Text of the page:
As a graphic designer, your portfolio is vitally important. Yet no matter how polished your design work samples, the way in which you display your work must be equally strong. 

Your graphic design portfolio serves as a practical way to house and highlight your work, but can also serve as a nod to the very organizational skills and creative abilities you’re showcasing. Whether you’re revamping your portfolio or crafting it from scratch, the following tips will help you present your work in the best possible light and improve your chances of landing your dream role.

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What makes for a stunning graphic design portfolio?

Whether you’re presenting work digitally, in print, or both, you will need to make several critical decisions: Namely, what to include and how to present it. 

Select work that showcases both your expertise and creativity. The pieces you include should demonstrate your technical finesse with specific types of design and your experience working with relevant design programs. It’s also helpful if you include pieces that feature an artistic style and point of view that is distinctively yours. Doing so can provide a clear picture of who you are as a designer and what differentiates you from the competition. 

Be mindful that less is often more: Use discernment when selecting your samples and include no more than 7-10 recent pieces (within the past few years) that best represent your abilities. Fewer samples tend to be more visually enticing. Clear focal points and a clean layout will eliminate distractions and can prompt more thoughtful consideration from prospective employers or clients. While it might be tempting to include a laundry list of samples, distilling your body of work down to a carefully selected collection will show your skill sets and design perspective in a more deliberate way.

Add context: Your visual samples will do the heavy lifting. But be sure to provide meaningful context in the form of succinct descriptions. What problems did you solve? What positive results were achieved as a result of your work? 

Tailor your graphic design portfolio to the job you want: While the “less is more” approach is helpful regarding the number of samples you show, the range and depth of abilities you feature will depend on your area(s) of expertise and career goals. Some graphic designers are generalists; their portfolios might touch upon various industries and types of work (such as branding design, web design, product design, environmental design and others). Designers seeking specialist roles in a particular industry, however, will want to center their portfolio around the primary areas in which they shine.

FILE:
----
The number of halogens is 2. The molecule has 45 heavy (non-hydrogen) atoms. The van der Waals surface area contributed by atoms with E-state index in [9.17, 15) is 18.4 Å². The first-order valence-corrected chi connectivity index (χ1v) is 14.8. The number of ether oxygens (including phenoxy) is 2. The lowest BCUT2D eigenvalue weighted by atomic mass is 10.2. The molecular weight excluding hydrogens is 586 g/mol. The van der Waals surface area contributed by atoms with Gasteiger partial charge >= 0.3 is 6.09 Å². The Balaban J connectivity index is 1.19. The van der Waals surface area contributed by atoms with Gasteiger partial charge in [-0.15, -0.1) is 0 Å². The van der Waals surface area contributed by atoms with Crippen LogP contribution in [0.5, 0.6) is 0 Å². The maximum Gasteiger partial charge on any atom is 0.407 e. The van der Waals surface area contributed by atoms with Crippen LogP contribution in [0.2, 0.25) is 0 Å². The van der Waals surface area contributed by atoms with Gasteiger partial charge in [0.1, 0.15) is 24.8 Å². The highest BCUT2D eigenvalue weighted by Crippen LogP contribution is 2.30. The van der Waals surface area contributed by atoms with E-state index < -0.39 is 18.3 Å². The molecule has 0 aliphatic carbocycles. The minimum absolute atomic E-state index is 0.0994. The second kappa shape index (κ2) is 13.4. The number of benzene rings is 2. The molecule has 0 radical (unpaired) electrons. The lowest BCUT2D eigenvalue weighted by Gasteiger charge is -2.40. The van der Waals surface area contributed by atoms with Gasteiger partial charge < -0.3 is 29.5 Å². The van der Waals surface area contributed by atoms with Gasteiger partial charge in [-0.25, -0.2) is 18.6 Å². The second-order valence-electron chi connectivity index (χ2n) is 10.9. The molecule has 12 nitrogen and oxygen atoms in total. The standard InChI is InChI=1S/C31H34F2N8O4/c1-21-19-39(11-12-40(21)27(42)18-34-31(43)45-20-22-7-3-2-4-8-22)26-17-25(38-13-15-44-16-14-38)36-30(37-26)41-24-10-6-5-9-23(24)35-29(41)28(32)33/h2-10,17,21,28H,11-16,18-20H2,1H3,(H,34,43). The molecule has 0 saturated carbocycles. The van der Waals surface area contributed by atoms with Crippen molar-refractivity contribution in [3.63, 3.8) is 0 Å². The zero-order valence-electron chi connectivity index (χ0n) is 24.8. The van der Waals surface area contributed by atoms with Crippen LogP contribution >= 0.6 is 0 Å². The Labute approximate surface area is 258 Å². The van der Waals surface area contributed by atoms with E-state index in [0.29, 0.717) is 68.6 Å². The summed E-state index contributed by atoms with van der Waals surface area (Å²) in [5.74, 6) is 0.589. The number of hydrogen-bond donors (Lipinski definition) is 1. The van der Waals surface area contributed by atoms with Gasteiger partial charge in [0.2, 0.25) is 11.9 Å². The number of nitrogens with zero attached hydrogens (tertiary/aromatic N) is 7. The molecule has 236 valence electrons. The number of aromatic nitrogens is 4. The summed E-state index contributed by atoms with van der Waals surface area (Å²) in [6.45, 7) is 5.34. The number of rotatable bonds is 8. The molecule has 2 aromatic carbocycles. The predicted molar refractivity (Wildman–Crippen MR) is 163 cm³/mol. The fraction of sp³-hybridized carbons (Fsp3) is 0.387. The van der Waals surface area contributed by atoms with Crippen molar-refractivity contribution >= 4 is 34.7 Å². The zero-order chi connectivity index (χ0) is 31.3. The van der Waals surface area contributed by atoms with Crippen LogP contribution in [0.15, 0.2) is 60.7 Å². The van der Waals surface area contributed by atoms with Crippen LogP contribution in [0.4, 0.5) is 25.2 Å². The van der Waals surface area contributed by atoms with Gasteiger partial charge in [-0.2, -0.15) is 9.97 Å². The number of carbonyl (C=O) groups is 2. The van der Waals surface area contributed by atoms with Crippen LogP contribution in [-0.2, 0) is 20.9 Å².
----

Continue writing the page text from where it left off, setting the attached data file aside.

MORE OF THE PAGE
Strategically place your best work: When all is said and done, your portfolio should feature the work you’re most proud of. A smart strategy is to begin and end your portfolio with your two strongest pieces. Don’t be afraid to include a non-client piece as well if you strongly feel it best captures a specific ability or interest.

How to organize your portfolio

Once you’ve decided what to include in your portfolio, the next step is to set it up. When organizing, keep in mind who your audience will be and the story you’d like to tell. 

Organizational approaches include:   

  • By category of work: This format is ideal if you have varied experience and need to separate work in print, digital, branding, environmental design, and more.  
  • By industry: If your experience spans across different industries, this format may be useful in displaying your knowledge of different markets such as healthcare, education or tech.
  • In chronological order: This type is often best for entry-level graphic designers and can be an effective way of demonstrating growth over time.

 Best practices for digital

  • Provide downloadable info: Include your contact information and add your resume as a downloadable PDF.
  • Diligently check your work: Images should be the appropriate resolution and load quickly. Written content should be concise and error-free. Ensure all links work; always test (and retest) before sharing your portfolio. Check that your online portfolio is accessible on different browsers as well as on various mobile devices. 

Best practices for print  

  • Check your image resolution: Work should be printed at 300 dpi. This will ensure your work avoids blurriness and can be viewed as it was intended to be seen. 
  • Exercise creativity: Displaying your work on paper means you can play with different textiles, print finishes, paper weights, and more. Explore these options when possible and use them to your advantage.
  • Prepare and practice your presentation: If you’re presenting your print portfolio in-person at an interview, explain what the interviewer is seeing: Who was the client? What was the objective? What was the result? Why did you enjoy most about the project, and how did you answer a particular challenge? A thorough knowledge of relevant context, a passion for the project and the ability to tell a compelling story will add impact to your pitch. 

Some closing thoughts on graphic design portfolios

One of the most important things to remember is that how you present your work can rival the importance of the work itself. Your graphic design portfolio is one of your first opportunities to showcase your professionalism, communication skills, attention to detail and overall creative expertise. Keeping the above tips in mind will help you create a portfolio that serves as both a practical means to display your work and as a functional piece of art in and of itself.